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Impact Report

Thank you to supporters in our community that make it possible to care for the Seed Savers Exchange collection and connect people through seeds, plants, and stories. Seed Savers Exchange is committed to putting every dollar donated to our nonprofit mission to the best and most effective use.

Arial photo of Heritage Farm gardens, and two buildings.

Financial support for our nonprofit work at Seed Savers Exchange helps to move our mission forward, preserve and share seeds, and maintain our Heritage Farm headquarters, where we grow out seeds for evaluation and preservation, raise heritage livestock breeds, and welcome visitors each year.

In 2023, 66.4% of our spending went directly to programs and 4.54% to maintaining Heritage Farm.

Seed Savers Exchange stewards America’s culturally diverse and endangered garden and food crop legacy for present and future generations. We educate and connect people through collecting, regenerating, and sharing heirloom seeds, plants, and stories.

Culturally diverse food crops and gardens, community-based preservation, resilience, and community activism are at the heart of Seed Savers Exchange’s work. An unwavering commitment to our mission builds continued stewardship and resilience, protecting biodiversity and shaping the future of foodways.
In the face of ongoing threats of climate change and environmental degradation, you can help take action. Work preserving open-pollinated crops and promoting decentralized seed-saving practices represents a critical response to these challenges. Together, by preserving endangered food crops and fostering community-based stewardship, cultivate the foundation for the heirlooms of tomorrow—regionally adapted varieties capable of withstanding changing environmental conditions.

As custodians and storytellers of this diverse legacy, we hold a profound responsibility to ensure its continuity and relevance in a rapidly changing world. Together, we stand at the forefront of a new era, where the seeds of the past are the key to a sustainable future and a legacy of abundance for generations to come.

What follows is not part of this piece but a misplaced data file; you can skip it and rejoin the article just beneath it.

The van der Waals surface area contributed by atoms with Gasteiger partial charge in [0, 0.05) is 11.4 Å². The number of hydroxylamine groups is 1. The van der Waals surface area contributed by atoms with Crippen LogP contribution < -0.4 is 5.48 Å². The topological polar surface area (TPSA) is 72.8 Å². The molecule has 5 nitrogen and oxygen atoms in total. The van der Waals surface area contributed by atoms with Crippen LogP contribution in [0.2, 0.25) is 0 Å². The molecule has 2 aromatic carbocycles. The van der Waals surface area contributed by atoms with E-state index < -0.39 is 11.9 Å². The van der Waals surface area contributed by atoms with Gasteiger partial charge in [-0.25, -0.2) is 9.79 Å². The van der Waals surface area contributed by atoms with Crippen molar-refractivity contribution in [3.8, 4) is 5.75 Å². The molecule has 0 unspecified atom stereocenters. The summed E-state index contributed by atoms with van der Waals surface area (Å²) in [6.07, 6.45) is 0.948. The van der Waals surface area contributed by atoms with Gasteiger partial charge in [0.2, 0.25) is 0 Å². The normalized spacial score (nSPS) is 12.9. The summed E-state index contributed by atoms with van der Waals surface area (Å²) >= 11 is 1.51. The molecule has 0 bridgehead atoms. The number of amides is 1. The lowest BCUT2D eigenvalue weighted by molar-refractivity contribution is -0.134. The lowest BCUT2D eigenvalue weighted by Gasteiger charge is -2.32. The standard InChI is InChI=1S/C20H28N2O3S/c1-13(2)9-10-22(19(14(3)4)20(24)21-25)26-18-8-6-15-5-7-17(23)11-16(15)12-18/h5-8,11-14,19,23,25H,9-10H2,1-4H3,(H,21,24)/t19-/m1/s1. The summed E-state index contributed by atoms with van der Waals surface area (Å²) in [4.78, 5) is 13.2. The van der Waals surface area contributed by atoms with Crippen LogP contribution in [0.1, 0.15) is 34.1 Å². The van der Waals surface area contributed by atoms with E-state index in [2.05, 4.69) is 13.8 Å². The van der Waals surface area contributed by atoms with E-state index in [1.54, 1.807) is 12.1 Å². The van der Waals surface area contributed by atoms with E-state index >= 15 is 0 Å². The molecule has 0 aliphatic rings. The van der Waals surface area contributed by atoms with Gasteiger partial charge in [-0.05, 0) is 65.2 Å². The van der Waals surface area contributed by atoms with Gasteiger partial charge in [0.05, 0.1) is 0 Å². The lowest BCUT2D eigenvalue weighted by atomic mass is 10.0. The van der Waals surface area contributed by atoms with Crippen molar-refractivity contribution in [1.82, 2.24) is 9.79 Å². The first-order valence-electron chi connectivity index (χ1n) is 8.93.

A Record Year for Seed Donations

In 2023, Seed Savers Exchange donated a record 63,650 packets of seed to more than 600 community gardens through the Herman’s Garden and Disaster Relief programs. These seeds empowered communities, connecting them with real food, experiential learning, and heirloom varieties for seed saving.


“With your help, we were able to launch our program with great success—providing seeds to over 200 local gardeners.” —Patricia K.-M.

“I could not believe how many different varieties of great seeds you included! From arugula to watermelon and everything in between, this donation is so appreciated.” —Maureen G.

“We are so excited to be able to share seeds for vegetables folks may not be familiar with like sunberry and Silver Bell squash as well as staples like the beets, tomatoes, and broccoli.” —Arden M.

Photo from Herman’s Garden recipient, the Kaleo Foundation.
Photo from Herman’s Garden recipient, Ella Johnson Memorial Public Library District.

Measuring Availability of Biodiversity Through the Seed Trade Census

Seed Trade Census cover image of three beet varieties to highlight biodiversity.The year 2023 saw the publication of the 2020 Seed Trade Census, a research publication that provides a snapshot of vendors and open-pollinated vegetable varieties that existed in the United States seed trade in 2020.

The latest Seed Trade Census contains data collected in 2020 from seed company websites and catalogs representing 18,142 unique varieties of edible food crops sold by 399 wholesale and retail seed companies—an increase from the last census, conducted in 2015, which listed 12,892 varieties and 257 vendors. Of the varieties available in 2020, 56% were offered by only one source, with only 14% being offered by more than five sources.

This publication can help gardeners and growers locate unique open-pollinated varieties available in their region, plant breeders identify open-pollinated breeding material, farmers capture market trends, and chefs and others discover the diversity of form and flavor in rare vegetable varieties. It’s an invaluable resource for anyone who cares about preserving the rich diversity of varieties cultivated in the United States.

Find additional information including financial information and recognition, membership highlights, and more in the 2023 Impact Report, PDF Version.